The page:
It’s a badge of honor of sorts when a reporter is named in a lawsuit. It means the reporter is asking tough questions and digging in areas officials want to hide.
Perhaps I should clarify this statement. It’s a badge of honor when a reporter is named in a lawsuit as long as the reporter used sound reporting methods and knows there’s no cause for retribution. I can only imagine that it’s terrifying if the lawsuit has legitimacy.
Most of the time officials use lawsuits to silence the critical press while attempting to defend their damaged reputations. Lawsuits are a fancy, more expensive form of censorship.
Reporters sometimes apologize, especially to media management, but they probably don’t mean it. They’re proud of the work they’ve done. They earned a reporter badge. It’s not an easy thing to do.
A new kind of badge of success seems to be developing in collegiate media. Apparently you’re not a good adviser unless you’ve been fired.
School administrators increasingly are using adviser reassignment or termination as a method for silencing the critical student media. The concept seems to be that by ousting the person really in charge (not true, although perceived), the administration can censor students without that nasty adviser protesting publicly.
Allow me to offer a few examples with help from my friends at Student Press Law Center .
Ron was the first brilliant adviser penalized for student content after I became a college media adviser myself and started paying attention to such things.
Ron, the long-time adviser of The Collegian at Kansas State University, was reassigned in 2004 after university officials said the student newspaper was lacking diverse content. According to this story from SPLC:
Todd Simon, director of the school of journalism at Kansas State University, later said Johnson had been dismissed as adviser, in part, because the “overall quality” of the paper had gone down. Simon had compared theCollegian to other comparable college newspapers, he said, and found it to be lacking.
These quality claims followed a controversy because The Collegian did not report on a diversity leadership conference on campus. Student editors at the time said not covering the conference was a mistake. Student protesters also “objected to the newspaper’s publication of a headline they considered racially insensitive and a comment from the call-in line, a system in which anonymous readers call in to voice opinions, that they considered racist,” according to this SPLC story.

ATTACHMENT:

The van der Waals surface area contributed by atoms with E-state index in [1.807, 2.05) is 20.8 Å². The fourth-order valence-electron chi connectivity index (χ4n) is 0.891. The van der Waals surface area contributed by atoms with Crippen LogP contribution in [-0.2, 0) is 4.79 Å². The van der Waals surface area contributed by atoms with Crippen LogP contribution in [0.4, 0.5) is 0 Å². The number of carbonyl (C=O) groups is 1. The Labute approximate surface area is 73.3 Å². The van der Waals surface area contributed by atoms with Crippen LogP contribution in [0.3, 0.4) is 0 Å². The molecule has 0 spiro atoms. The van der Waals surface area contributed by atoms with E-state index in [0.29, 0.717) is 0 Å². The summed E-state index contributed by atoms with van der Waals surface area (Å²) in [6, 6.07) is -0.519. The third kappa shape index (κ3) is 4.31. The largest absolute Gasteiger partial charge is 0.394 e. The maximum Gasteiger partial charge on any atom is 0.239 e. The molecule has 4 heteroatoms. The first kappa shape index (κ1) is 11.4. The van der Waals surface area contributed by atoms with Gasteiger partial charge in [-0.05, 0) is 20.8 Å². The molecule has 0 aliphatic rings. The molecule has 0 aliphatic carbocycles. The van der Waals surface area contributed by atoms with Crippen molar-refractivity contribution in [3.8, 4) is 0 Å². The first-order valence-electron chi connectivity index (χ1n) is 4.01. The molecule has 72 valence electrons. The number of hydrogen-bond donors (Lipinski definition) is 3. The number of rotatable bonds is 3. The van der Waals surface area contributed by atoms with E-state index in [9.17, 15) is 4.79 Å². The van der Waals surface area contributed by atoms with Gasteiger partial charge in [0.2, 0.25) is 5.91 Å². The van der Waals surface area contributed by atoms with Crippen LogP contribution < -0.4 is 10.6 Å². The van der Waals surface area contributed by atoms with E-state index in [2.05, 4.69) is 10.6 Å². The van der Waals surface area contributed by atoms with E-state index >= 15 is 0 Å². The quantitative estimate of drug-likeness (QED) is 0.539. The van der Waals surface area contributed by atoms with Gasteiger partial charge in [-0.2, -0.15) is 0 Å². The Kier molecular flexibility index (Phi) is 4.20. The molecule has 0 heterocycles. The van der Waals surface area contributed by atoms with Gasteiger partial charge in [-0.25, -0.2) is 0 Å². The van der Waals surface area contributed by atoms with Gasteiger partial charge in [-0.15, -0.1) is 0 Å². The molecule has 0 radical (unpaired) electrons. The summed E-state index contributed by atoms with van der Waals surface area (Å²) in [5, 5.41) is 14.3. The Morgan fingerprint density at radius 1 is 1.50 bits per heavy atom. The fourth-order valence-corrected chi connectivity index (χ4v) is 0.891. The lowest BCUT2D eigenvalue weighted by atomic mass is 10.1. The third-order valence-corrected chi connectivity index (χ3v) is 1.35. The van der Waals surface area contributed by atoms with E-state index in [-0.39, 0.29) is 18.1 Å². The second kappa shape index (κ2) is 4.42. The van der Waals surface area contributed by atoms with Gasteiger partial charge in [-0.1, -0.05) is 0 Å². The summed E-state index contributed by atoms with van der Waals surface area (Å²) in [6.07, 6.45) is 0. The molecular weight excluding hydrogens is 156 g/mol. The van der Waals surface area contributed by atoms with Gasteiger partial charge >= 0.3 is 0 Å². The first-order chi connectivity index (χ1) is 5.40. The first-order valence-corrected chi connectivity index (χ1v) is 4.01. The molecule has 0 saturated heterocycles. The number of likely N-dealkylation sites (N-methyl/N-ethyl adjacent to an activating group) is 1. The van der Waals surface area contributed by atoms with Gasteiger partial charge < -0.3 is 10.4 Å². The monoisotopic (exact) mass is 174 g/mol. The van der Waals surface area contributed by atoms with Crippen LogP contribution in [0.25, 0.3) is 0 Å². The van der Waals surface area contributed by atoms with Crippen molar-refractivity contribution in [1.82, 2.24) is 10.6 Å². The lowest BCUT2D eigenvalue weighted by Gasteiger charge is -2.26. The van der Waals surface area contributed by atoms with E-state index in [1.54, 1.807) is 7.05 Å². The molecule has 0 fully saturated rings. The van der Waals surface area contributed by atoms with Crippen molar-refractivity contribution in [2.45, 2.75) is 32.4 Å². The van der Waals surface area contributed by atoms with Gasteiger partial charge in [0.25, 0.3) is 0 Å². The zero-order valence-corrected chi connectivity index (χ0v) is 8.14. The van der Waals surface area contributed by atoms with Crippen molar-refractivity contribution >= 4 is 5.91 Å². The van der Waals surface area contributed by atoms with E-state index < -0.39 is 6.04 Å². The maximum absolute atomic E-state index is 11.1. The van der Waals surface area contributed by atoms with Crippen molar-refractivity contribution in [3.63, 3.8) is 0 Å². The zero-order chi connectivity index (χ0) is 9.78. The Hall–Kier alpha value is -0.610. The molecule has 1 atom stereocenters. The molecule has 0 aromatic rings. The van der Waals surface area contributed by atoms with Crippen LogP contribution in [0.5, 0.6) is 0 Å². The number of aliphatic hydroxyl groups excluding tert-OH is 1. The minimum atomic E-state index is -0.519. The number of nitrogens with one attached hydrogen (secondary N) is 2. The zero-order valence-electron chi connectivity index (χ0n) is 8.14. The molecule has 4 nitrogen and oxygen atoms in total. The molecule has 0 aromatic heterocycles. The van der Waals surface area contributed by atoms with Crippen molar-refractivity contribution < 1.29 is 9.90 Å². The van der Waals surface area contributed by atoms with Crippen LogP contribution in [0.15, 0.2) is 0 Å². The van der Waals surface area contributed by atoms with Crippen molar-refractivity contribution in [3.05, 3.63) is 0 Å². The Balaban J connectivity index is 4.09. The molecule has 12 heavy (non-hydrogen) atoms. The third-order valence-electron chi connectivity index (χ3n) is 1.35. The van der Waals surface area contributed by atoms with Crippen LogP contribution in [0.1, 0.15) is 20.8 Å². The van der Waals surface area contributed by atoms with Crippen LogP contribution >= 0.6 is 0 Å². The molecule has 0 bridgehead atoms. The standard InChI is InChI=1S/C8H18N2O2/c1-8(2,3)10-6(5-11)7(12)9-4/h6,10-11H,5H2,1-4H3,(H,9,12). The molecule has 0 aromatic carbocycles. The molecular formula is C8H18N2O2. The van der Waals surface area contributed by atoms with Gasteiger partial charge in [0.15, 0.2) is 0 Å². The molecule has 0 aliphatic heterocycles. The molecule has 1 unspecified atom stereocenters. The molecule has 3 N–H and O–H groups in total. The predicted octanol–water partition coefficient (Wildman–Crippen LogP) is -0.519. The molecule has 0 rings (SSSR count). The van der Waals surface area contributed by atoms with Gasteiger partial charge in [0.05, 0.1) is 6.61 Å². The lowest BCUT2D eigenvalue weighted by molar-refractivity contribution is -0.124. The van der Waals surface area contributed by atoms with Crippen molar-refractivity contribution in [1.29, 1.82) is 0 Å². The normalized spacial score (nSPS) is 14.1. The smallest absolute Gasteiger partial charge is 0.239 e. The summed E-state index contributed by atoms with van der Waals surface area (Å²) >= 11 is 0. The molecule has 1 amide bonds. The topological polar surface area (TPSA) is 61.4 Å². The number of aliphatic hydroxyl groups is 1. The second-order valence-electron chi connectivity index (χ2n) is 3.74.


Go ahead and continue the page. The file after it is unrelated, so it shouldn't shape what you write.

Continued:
The university admitted that its own policies gave control of the student publication to the students and prohibited the adviser from interfering, but reassigned Ron anyway. The reassignment was despite Ron’s positive evaluations.
Two of his former editors sued school administrators on Ron’s behalf, although he did not participate in the lawsuit. The editors said the reassignment violated their First Amendment rights, but the lawsuit was dismissed after courts said their rights as students could not be questioned post-graduation.
My impression of Ron after meeting him, dining with him and listening to him speak at several college media conferences is that he has more talent in his pinkie finger than most people do in their entire bodies.
It looks like Kansas State’s loss was Indiana’s gain.
I grappled for about five seconds before deciding whether to put Michael Koretzky on this list. Saying that Koretzky’s methods are radical would be an enormous understatement. I don’t always agree with Koretzky’s foul-mouthed, camouflage-wearing, cigar-smoking approach (see, for example, the Unethical Press), but there is no doubt that he knows his stuff, he gets students’ attention and he helps ignite passion for journalism, something not easily done with today’s fickle students.